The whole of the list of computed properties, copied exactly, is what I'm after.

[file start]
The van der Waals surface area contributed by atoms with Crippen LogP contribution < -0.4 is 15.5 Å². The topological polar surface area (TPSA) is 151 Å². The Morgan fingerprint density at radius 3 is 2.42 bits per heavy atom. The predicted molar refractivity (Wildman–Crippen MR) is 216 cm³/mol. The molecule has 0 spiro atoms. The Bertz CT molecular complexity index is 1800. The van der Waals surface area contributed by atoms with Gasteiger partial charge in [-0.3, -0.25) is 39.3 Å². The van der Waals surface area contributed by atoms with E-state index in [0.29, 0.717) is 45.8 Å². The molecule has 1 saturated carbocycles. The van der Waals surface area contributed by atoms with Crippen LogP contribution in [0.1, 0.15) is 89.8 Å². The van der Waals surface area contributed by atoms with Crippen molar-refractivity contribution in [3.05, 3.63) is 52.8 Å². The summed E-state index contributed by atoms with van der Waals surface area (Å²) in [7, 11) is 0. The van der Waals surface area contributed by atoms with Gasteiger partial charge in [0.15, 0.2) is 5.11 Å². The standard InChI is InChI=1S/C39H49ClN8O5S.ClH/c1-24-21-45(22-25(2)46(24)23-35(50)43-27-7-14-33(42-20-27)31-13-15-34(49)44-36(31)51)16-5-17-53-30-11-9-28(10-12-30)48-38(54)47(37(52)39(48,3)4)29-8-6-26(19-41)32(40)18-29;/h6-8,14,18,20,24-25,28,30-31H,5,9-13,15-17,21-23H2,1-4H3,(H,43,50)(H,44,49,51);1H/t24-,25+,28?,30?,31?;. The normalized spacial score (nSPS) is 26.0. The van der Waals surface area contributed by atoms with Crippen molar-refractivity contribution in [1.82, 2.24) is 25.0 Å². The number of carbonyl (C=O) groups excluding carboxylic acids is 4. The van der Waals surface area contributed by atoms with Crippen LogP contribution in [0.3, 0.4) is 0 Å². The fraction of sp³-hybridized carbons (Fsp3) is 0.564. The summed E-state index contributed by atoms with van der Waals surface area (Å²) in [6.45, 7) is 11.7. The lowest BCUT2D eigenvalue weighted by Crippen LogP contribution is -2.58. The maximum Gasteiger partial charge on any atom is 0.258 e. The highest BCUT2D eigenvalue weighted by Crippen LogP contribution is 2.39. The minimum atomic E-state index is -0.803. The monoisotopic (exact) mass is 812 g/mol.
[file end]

The van der Waals surface area contributed by atoms with Crippen LogP contribution < -0.4 is 15.5 Å². The topological polar surface area (TPSA) is 151 Å². The Morgan fingerprint density at radius 3 is 2.42 bits per heavy atom. The predicted molar refractivity (Wildman–Crippen MR) is 216 cm³/mol. The molecule has 0 spiro atoms. The Bertz CT molecular complexity index is 1800. The van der Waals surface area contributed by atoms with Gasteiger partial charge in [-0.3, -0.25) is 39.3 Å². The van der Waals surface area contributed by atoms with E-state index in [0.29, 0.717) is 45.8 Å². The molecule has 1 saturated carbocycles. The van der Waals surface area contributed by atoms with Crippen LogP contribution in [0.1, 0.15) is 89.8 Å². The van der Waals surface area contributed by atoms with Crippen molar-refractivity contribution in [3.05, 3.63) is 52.8 Å². The summed E-state index contributed by atoms with van der Waals surface area (Å²) in [7, 11) is 0. The van der Waals surface area contributed by atoms with Gasteiger partial charge in [0.15, 0.2) is 5.11 Å². The standard InChI is InChI=1S/C39H49ClN8O5S.ClH/c1-24-21-45(22-25(2)46(24)23-35(50)43-27-7-14-33(42-20-27)31-13-15-34(49)44-36(31)51)16-5-17-53-30-11-9-28(10-12-30)48-38(54)47(37(52)39(48,3)4)29-8-6-26(19-41)32(40)18-29;/h6-8,14,18,20,24-25,28,30-31H,5,9-13,15-17,21-23H2,1-4H3,(H,43,50)(H,44,49,51);1H/t24-,25+,28?,30?,31?;. The normalized spacial score (nSPS) is 26.0. The van der Waals surface area contributed by atoms with Crippen molar-refractivity contribution in [1.82, 2.24) is 25.0 Å². The number of carbonyl (C=O) groups excluding carboxylic acids is 4. The van der Waals surface area contributed by atoms with Crippen LogP contribution in [0.3, 0.4) is 0 Å². The fraction of sp³-hybridized carbons (Fsp3) is 0.564. The summed E-state index contributed by atoms with van der Waals surface area (Å²) in [6.45, 7) is 11.7. The lowest BCUT2D eigenvalue weighted by Crippen LogP contribution is -2.58. The maximum Gasteiger partial charge on any atom is 0.258 e. The highest BCUT2D eigenvalue weighted by Crippen LogP contribution is 2.39. The minimum atomic E-state index is -0.803. The monoisotopic (exact) mass is 812 g/mol.